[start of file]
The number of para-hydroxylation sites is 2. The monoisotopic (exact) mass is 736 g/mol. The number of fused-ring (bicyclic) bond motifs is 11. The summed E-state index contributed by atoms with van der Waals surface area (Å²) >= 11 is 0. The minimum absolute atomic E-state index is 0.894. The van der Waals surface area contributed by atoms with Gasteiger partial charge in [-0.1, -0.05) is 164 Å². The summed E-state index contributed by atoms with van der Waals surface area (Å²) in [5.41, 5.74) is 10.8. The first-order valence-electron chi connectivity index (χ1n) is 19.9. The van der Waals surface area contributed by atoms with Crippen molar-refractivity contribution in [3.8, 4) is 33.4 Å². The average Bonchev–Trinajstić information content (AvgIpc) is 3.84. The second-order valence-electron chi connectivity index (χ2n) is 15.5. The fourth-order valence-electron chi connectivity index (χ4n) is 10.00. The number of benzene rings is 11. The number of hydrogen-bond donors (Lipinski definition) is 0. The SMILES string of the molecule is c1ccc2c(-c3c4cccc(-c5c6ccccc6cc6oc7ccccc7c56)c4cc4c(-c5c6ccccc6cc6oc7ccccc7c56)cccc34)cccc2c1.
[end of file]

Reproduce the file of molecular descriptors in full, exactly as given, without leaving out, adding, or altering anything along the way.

The number of para-hydroxylation sites is 2. The monoisotopic (exact) mass is 736 g/mol. The number of fused-ring (bicyclic) bond motifs is 11. The summed E-state index contributed by atoms with van der Waals surface area (Å²) >= 11 is 0. The minimum absolute atomic E-state index is 0.894. The van der Waals surface area contributed by atoms with Gasteiger partial charge in [-0.1, -0.05) is 164 Å². The summed E-state index contributed by atoms with van der Waals surface area (Å²) in [5.41, 5.74) is 10.8. The first-order valence-electron chi connectivity index (χ1n) is 19.9. The van der Waals surface area contributed by atoms with Crippen molar-refractivity contribution in [3.8, 4) is 33.4 Å². The average Bonchev–Trinajstić information content (AvgIpc) is 3.84. The second-order valence-electron chi connectivity index (χ2n) is 15.5. The fourth-order valence-electron chi connectivity index (χ4n) is 10.00. The number of benzene rings is 11. The number of hydrogen-bond donors (Lipinski definition) is 0. The SMILES string of the molecule is c1ccc2c(-c3c4cccc(-c5c6ccccc6cc6oc7ccccc7c56)c4cc4c(-c5c6ccccc6cc6oc7ccccc7c56)cccc34)cccc2c1.